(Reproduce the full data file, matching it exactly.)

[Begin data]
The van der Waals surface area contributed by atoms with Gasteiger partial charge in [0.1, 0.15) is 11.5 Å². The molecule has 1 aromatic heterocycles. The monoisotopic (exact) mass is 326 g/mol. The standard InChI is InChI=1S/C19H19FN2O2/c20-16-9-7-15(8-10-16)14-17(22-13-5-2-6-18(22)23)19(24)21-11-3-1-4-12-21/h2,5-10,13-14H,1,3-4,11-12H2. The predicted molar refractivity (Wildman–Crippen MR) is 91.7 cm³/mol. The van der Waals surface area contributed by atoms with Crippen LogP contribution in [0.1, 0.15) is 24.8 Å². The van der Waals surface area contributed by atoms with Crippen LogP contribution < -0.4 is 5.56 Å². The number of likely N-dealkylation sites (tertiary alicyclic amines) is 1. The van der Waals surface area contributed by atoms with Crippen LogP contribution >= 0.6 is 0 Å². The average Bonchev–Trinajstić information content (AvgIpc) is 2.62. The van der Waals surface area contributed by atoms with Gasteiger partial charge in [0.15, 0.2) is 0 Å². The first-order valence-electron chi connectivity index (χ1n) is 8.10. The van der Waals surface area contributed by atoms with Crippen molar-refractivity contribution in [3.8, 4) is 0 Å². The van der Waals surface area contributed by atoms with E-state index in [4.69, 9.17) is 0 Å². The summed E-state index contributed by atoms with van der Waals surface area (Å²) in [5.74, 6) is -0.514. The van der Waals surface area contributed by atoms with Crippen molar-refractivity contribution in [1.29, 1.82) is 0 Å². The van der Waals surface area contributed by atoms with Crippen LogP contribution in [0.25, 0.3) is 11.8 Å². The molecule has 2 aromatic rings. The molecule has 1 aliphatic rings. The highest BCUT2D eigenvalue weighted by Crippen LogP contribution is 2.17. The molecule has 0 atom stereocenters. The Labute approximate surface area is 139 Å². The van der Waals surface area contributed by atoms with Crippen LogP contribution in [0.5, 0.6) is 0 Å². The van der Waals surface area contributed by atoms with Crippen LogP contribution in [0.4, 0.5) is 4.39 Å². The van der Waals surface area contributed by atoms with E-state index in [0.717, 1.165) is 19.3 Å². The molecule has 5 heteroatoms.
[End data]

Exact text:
The van der Waals surface area contributed by atoms with Gasteiger partial charge in [0.1, 0.15) is 11.5 Å². The molecule has 1 aromatic heterocycles. The monoisotopic (exact) mass is 326 g/mol. The standard InChI is InChI=1S/C19H19FN2O2/c20-16-9-7-15(8-10-16)14-17(22-13-5-2-6-18(22)23)19(24)21-11-3-1-4-12-21/h2,5-10,13-14H,1,3-4,11-12H2. The predicted molar refractivity (Wildman–Crippen MR) is 91.7 cm³/mol. The van der Waals surface area contributed by atoms with Crippen LogP contribution in [0.1, 0.15) is 24.8 Å². The van der Waals surface area contributed by atoms with Crippen LogP contribution < -0.4 is 5.56 Å². The number of likely N-dealkylation sites (tertiary alicyclic amines) is 1. The van der Waals surface area contributed by atoms with Crippen LogP contribution >= 0.6 is 0 Å². The average Bonchev–Trinajstić information content (AvgIpc) is 2.62. The van der Waals surface area contributed by atoms with Gasteiger partial charge in [0.15, 0.2) is 0 Å². The first-order valence-electron chi connectivity index (χ1n) is 8.10. The van der Waals surface area contributed by atoms with Crippen molar-refractivity contribution in [3.8, 4) is 0 Å². The van der Waals surface area contributed by atoms with E-state index in [4.69, 9.17) is 0 Å². The summed E-state index contributed by atoms with van der Waals surface area (Å²) in [5.74, 6) is -0.514. The van der Waals surface area contributed by atoms with Crippen molar-refractivity contribution in [1.29, 1.82) is 0 Å². The van der Waals surface area contributed by atoms with Crippen LogP contribution in [0.25, 0.3) is 11.8 Å². The molecule has 2 aromatic rings. The molecule has 1 aliphatic rings. The highest BCUT2D eigenvalue weighted by Crippen LogP contribution is 2.17. The molecule has 0 atom stereocenters. The Labute approximate surface area is 139 Å². The van der Waals surface area contributed by atoms with Crippen LogP contribution in [0.5, 0.6) is 0 Å². The van der Waals surface area contributed by atoms with Crippen LogP contribution in [0.4, 0.5) is 4.39 Å². The van der Waals surface area contributed by atoms with E-state index in [0.717, 1.165) is 19.3 Å². The molecule has 5 heteroatoms.